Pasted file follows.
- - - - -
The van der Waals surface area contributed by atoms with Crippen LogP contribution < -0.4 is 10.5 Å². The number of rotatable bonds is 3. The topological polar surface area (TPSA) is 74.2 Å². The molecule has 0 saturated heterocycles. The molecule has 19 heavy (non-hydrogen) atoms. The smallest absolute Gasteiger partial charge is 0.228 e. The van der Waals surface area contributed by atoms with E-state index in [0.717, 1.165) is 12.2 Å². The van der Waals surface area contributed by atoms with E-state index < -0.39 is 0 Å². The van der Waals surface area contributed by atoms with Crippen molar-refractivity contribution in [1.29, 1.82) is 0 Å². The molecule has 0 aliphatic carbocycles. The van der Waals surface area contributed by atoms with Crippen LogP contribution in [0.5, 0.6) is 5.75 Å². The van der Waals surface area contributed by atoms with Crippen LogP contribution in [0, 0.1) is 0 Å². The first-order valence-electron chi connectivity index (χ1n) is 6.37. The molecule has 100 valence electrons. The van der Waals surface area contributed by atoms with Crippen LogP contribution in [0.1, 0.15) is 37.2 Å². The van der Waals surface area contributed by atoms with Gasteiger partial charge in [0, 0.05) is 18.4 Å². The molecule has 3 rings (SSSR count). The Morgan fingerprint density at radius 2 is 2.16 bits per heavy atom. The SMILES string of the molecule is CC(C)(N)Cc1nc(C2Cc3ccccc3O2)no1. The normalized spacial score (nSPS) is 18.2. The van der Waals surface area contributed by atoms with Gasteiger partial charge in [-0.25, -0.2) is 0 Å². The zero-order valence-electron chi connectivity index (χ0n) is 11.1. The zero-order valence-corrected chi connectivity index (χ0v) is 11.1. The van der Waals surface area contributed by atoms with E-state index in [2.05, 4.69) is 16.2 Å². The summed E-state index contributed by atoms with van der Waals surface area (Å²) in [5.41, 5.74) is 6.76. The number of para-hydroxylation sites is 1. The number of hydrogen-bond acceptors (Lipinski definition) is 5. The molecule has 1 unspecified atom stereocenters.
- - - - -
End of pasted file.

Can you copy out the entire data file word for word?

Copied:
The van der Waals surface area contributed by atoms with Crippen LogP contribution < -0.4 is 10.5 Å². The number of rotatable bonds is 3. The topological polar surface area (TPSA) is 74.2 Å². The molecule has 0 saturated heterocycles. The molecule has 19 heavy (non-hydrogen) atoms. The smallest absolute Gasteiger partial charge is 0.228 e. The van der Waals surface area contributed by atoms with E-state index in [0.717, 1.165) is 12.2 Å². The van der Waals surface area contributed by atoms with E-state index < -0.39 is 0 Å². The van der Waals surface area contributed by atoms with Crippen molar-refractivity contribution in [1.29, 1.82) is 0 Å². The molecule has 0 aliphatic carbocycles. The van der Waals surface area contributed by atoms with Crippen LogP contribution in [0.5, 0.6) is 5.75 Å². The van der Waals surface area contributed by atoms with Crippen LogP contribution in [0, 0.1) is 0 Å². The first-order valence-electron chi connectivity index (χ1n) is 6.37. The molecule has 100 valence electrons. The van der Waals surface area contributed by atoms with Crippen LogP contribution in [0.1, 0.15) is 37.2 Å². The van der Waals surface area contributed by atoms with Gasteiger partial charge in [0, 0.05) is 18.4 Å². The molecule has 3 rings (SSSR count). The Morgan fingerprint density at radius 2 is 2.16 bits per heavy atom. The SMILES string of the molecule is CC(C)(N)Cc1nc(C2Cc3ccccc3O2)no1. The normalized spacial score (nSPS) is 18.2. The van der Waals surface area contributed by atoms with Gasteiger partial charge in [-0.25, -0.2) is 0 Å². The zero-order valence-electron chi connectivity index (χ0n) is 11.1. The zero-order valence-corrected chi connectivity index (χ0v) is 11.1. The van der Waals surface area contributed by atoms with E-state index in [2.05, 4.69) is 16.2 Å². The summed E-state index contributed by atoms with van der Waals surface area (Å²) in [5.41, 5.74) is 6.76. The number of para-hydroxylation sites is 1. The number of hydrogen-bond acceptors (Lipinski definition) is 5. The molecule has 1 unspecified atom stereocenters.